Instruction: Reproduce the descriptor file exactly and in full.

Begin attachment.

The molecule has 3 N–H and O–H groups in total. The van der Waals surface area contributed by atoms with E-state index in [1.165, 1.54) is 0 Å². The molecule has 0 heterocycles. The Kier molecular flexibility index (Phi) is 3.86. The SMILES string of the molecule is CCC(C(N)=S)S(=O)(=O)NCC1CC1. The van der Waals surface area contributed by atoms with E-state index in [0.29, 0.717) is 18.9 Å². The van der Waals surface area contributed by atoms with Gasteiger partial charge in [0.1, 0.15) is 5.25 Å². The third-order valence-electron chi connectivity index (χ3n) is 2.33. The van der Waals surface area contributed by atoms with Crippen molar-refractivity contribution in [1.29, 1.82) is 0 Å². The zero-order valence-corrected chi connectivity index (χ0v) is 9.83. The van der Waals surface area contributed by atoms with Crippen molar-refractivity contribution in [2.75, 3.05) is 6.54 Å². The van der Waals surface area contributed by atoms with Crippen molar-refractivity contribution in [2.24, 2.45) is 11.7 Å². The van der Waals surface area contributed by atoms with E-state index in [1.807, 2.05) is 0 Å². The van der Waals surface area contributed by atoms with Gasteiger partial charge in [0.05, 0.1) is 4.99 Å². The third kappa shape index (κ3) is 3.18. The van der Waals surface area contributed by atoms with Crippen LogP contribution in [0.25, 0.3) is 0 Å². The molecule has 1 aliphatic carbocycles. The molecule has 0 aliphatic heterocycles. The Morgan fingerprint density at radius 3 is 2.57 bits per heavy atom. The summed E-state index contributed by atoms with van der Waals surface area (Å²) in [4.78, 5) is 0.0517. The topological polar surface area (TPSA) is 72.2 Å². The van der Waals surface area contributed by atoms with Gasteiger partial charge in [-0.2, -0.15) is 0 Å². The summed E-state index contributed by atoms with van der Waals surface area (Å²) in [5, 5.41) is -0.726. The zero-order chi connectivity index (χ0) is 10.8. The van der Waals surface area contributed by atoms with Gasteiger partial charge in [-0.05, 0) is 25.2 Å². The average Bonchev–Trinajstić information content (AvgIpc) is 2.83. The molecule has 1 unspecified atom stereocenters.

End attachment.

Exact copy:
The molecule has 3 N–H and O–H groups in total. The van der Waals surface area contributed by atoms with E-state index in [1.165, 1.54) is 0 Å². The molecule has 0 heterocycles. The Kier molecular flexibility index (Phi) is 3.86. The SMILES string of the molecule is CCC(C(N)=S)S(=O)(=O)NCC1CC1. The van der Waals surface area contributed by atoms with E-state index in [0.29, 0.717) is 18.9 Å². The van der Waals surface area contributed by atoms with Gasteiger partial charge in [0.1, 0.15) is 5.25 Å². The third-order valence-electron chi connectivity index (χ3n) is 2.33. The van der Waals surface area contributed by atoms with Crippen molar-refractivity contribution in [1.29, 1.82) is 0 Å². The zero-order valence-corrected chi connectivity index (χ0v) is 9.83. The van der Waals surface area contributed by atoms with Crippen molar-refractivity contribution in [2.75, 3.05) is 6.54 Å². The van der Waals surface area contributed by atoms with Crippen molar-refractivity contribution in [2.24, 2.45) is 11.7 Å². The van der Waals surface area contributed by atoms with E-state index in [1.807, 2.05) is 0 Å². The van der Waals surface area contributed by atoms with Gasteiger partial charge in [0.05, 0.1) is 4.99 Å². The third kappa shape index (κ3) is 3.18. The van der Waals surface area contributed by atoms with Crippen LogP contribution in [0.25, 0.3) is 0 Å². The molecule has 1 aliphatic carbocycles. The molecule has 0 aliphatic heterocycles. The Morgan fingerprint density at radius 3 is 2.57 bits per heavy atom. The summed E-state index contributed by atoms with van der Waals surface area (Å²) in [4.78, 5) is 0.0517. The topological polar surface area (TPSA) is 72.2 Å². The van der Waals surface area contributed by atoms with Gasteiger partial charge in [-0.2, -0.15) is 0 Å². The summed E-state index contributed by atoms with van der Waals surface area (Å²) in [5, 5.41) is -0.726. The zero-order chi connectivity index (χ0) is 10.8. The van der Waals surface area contributed by atoms with Gasteiger partial charge in [-0.05, 0) is 25.2 Å². The average Bonchev–Trinajstić information content (AvgIpc) is 2.83. The molecule has 1 unspecified atom stereocenters.